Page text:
Hard Facts Peripheral Arterial Disease Is A Common Precursor Of More Serious Heart Problems

Heart attacks and strokes strike millions of Americans each year. But the road to these often-fatal episodes is paved long in advance — often without any warning.
Take peripheral arterial disease (PAD), for example. This condition, similar to coronary artery disease and carotid artery disease, affects between 4.5 million and 7.5 million people at any given time, mainly those 65 and older.
Worse yet, the disease increases the likelihood of heart attacks and strokes fivefold. That’s the risk level of someone with a past heart attack or stroke in their medical history.

“It’s the same process that causes coronary artery disease, but the focus is on the narrowing of the peripheral blood vessels, as opposed to the blood vessels that supply the heart,” said Dr. Reed Shnider, director of Preventive Cardiology and Wellness at Baystate Medical Center. “So the intervention is similar to that used for coronary artery disease, and the symptoms are also related.”

Partly for that reason, most sufferers don’t even know they have peripheral arterial disease, or even what it is. Of those who have PAD — a condition marked by the buildup of fatty deposits along the arterial walls, affecting circulation — only 25{06cf2b9696b159f874511d23dbc893eb1ac83014175ed30550cfff22781411e5} are undergoing treatment.

“While we are becoming more aware of diseases affecting the heart, most people are unaware of the disorders beyond heart attacks and stroke that fall under the cardiovascular umbrella,” said Dr. Augustus Grant, president of the American Heart Association (AHA) and professor of Medicine at Duke University Medical Center.

That’s a big umbrella, and most patients are never screened for PAD. But considering the statistics, it’s a matter of the heart worth keeping an eye on among the growing population of elderly Americans.

In the Flow

According to the AHA, peripheral arterial disease results from blockages in the arteries that supply the legs with blood, although it is less commonly found in the upper extremities as well. The risk factors are similar to those cited in other forms of circulatory disease, including diabetes, high blood pressure, high cholesterol, and smoking.

The problem is that most people with PAD do not recognize its typical symptoms. Many suffer from claudication, or a fatigue or pain in the leg muscles, which can lead to a walking impairment. Others might have a leg wound that will not heal. But these symptoms can reflect a number of disorders, while many PAD sufferers will show no severe symptoms at all — so communication between doctor and patient becomes important.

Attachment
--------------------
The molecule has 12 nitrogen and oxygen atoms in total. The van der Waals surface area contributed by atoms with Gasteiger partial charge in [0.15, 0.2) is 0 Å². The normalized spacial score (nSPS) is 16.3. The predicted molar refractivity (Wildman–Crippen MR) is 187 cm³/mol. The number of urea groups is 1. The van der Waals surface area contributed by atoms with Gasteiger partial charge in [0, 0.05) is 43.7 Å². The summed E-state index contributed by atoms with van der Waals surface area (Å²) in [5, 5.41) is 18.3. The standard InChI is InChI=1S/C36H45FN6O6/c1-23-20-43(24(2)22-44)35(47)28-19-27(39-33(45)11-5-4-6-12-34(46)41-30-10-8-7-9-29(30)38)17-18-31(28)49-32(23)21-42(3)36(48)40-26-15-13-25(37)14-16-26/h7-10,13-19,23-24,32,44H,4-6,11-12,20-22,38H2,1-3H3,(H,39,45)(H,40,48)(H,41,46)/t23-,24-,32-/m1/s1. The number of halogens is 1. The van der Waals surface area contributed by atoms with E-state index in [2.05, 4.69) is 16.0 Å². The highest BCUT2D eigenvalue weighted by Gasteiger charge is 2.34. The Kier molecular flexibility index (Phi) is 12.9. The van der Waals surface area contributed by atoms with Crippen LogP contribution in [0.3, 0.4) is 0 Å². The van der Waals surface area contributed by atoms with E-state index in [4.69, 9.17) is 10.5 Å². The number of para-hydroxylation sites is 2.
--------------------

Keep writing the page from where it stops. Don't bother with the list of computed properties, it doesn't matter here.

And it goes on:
“It’s a marker of problems with the arteries in general,” Shnider said. “We’re really better at diagnosing coronary artery disease, and we’re not as attuned to PAD. Usually, interventions follow the development of symptoms. We don’t go looking for it as much as it comes along looking for us. If someone comes in with suspicious pain, we can do specific stress testing.”

Although doctors don’t screen for PAD with the same intensity they screen for other predictors of heart attacks and strokes, he added, it’s an important condition to discuss, especially for patients with key behavioral and health-history risk factors.

While anyone of retirement age is at risk, people age 50 and older are also at risk if they have a history of smoking or have diabetes. And while the blockage itself cannot be reversed, the rate at which it worsens can be slowed with lifestyle improvements — in fact, Shnider said, 80{06cf2b9696b159f874511d23dbc893eb1ac83014175ed30550cfff22781411e5} of patients will improve with smoking cessation and better control of diabetes and blood pressure.

“In my neck of the woods — prevention — it’s important to know about any manifestations of circulatory disease. That will affect how aggressive I am in instituting lifestyle changes and medical therapy to reduce plaque formation.”

Other interventions include the ankle-brachial bracelet, which is a measurement performed with an electronic stethoscope and a blood-pressure cuff. The test measures the blood pressure at the ankle and the arm, and if the blood-pressure reading is lower at the ankle, it suggests a blockage between the heart and leg — a sign of PAD.

In addition, Shnider said, “you can do ultrasounds and use sound waves to determine blood flow, you can do CT scans, MRIs, even angiograms if you want to get more invasive” to improve the flow. Also, according to the AHA, patients with claudication often benefit from a supervised exercise regimen of several walks or more per week.

Heart to Heart

Despite its low profile compared to heart attacks and even more widely discussed precursors such as congestive heart failure, Shnider said PAD is “a reasonable thing to talk about” as patients approach their retirement years.

“Heart attacks and strokes are more visible, but this is another manifestation of those problems,” he said. “We need to make people aware of lifestyle and wellness intervention and familiarize them with the fact that there are diagnostic tests that will let them know whether the pain in their lower extremities is circulatory.”

If it is, they’re certainly not alone — but they will have an edge on the millions who are unaware of this silent scourge.